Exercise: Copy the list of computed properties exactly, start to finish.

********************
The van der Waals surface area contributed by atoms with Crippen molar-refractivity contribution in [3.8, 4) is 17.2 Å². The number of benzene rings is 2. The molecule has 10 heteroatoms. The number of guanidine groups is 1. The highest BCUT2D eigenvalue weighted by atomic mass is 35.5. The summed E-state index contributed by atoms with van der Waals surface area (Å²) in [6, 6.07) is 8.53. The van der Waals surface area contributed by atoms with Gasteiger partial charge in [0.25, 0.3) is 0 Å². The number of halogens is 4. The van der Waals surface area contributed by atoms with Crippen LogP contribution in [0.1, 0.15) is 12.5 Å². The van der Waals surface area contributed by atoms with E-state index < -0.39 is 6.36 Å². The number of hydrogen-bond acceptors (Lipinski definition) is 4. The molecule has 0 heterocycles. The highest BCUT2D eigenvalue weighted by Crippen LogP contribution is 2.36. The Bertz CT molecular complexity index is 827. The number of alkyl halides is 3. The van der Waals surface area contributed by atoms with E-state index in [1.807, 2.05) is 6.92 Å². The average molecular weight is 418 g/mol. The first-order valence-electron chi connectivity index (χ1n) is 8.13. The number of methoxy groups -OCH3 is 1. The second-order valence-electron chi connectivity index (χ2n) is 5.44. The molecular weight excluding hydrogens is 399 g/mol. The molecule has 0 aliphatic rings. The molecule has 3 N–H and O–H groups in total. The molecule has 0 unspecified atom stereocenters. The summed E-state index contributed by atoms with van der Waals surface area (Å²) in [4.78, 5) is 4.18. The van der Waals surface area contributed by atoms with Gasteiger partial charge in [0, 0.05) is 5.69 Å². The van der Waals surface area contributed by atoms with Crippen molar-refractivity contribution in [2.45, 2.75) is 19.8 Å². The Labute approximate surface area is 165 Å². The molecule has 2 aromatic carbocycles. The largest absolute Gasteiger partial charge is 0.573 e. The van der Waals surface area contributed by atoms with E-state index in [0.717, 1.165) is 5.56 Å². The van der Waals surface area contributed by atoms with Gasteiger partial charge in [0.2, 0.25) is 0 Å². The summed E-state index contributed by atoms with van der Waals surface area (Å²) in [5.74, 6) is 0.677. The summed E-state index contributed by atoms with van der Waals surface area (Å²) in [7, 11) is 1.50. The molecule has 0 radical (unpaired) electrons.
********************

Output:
The van der Waals surface area contributed by atoms with Crippen molar-refractivity contribution in [3.8, 4) is 17.2 Å². The number of benzene rings is 2. The molecule has 10 heteroatoms. The number of guanidine groups is 1. The highest BCUT2D eigenvalue weighted by atomic mass is 35.5. The summed E-state index contributed by atoms with van der Waals surface area (Å²) in [6, 6.07) is 8.53. The van der Waals surface area contributed by atoms with Gasteiger partial charge in [0.25, 0.3) is 0 Å². The number of halogens is 4. The van der Waals surface area contributed by atoms with Crippen LogP contribution in [0.1, 0.15) is 12.5 Å². The van der Waals surface area contributed by atoms with E-state index < -0.39 is 6.36 Å². The number of hydrogen-bond acceptors (Lipinski definition) is 4. The molecule has 0 heterocycles. The highest BCUT2D eigenvalue weighted by Crippen LogP contribution is 2.36. The Bertz CT molecular complexity index is 827. The number of alkyl halides is 3. The van der Waals surface area contributed by atoms with E-state index in [1.807, 2.05) is 6.92 Å². The average molecular weight is 418 g/mol. The first-order valence-electron chi connectivity index (χ1n) is 8.13. The number of methoxy groups -OCH3 is 1. The second-order valence-electron chi connectivity index (χ2n) is 5.44. The molecular weight excluding hydrogens is 399 g/mol. The molecule has 0 aliphatic rings. The molecule has 3 N–H and O–H groups in total. The molecule has 0 unspecified atom stereocenters. The summed E-state index contributed by atoms with van der Waals surface area (Å²) in [4.78, 5) is 4.18. The van der Waals surface area contributed by atoms with Gasteiger partial charge in [0, 0.05) is 5.69 Å². The van der Waals surface area contributed by atoms with Crippen molar-refractivity contribution in [2.45, 2.75) is 19.8 Å². The Labute approximate surface area is 165 Å². The molecule has 2 aromatic carbocycles. The largest absolute Gasteiger partial charge is 0.573 e. The van der Waals surface area contributed by atoms with E-state index in [0.717, 1.165) is 5.56 Å². The van der Waals surface area contributed by atoms with Gasteiger partial charge in [0.2, 0.25) is 0 Å². The summed E-state index contributed by atoms with van der Waals surface area (Å²) in [5.74, 6) is 0.677. The summed E-state index contributed by atoms with van der Waals surface area (Å²) in [7, 11) is 1.50. The molecule has 0 radical (unpaired) electrons.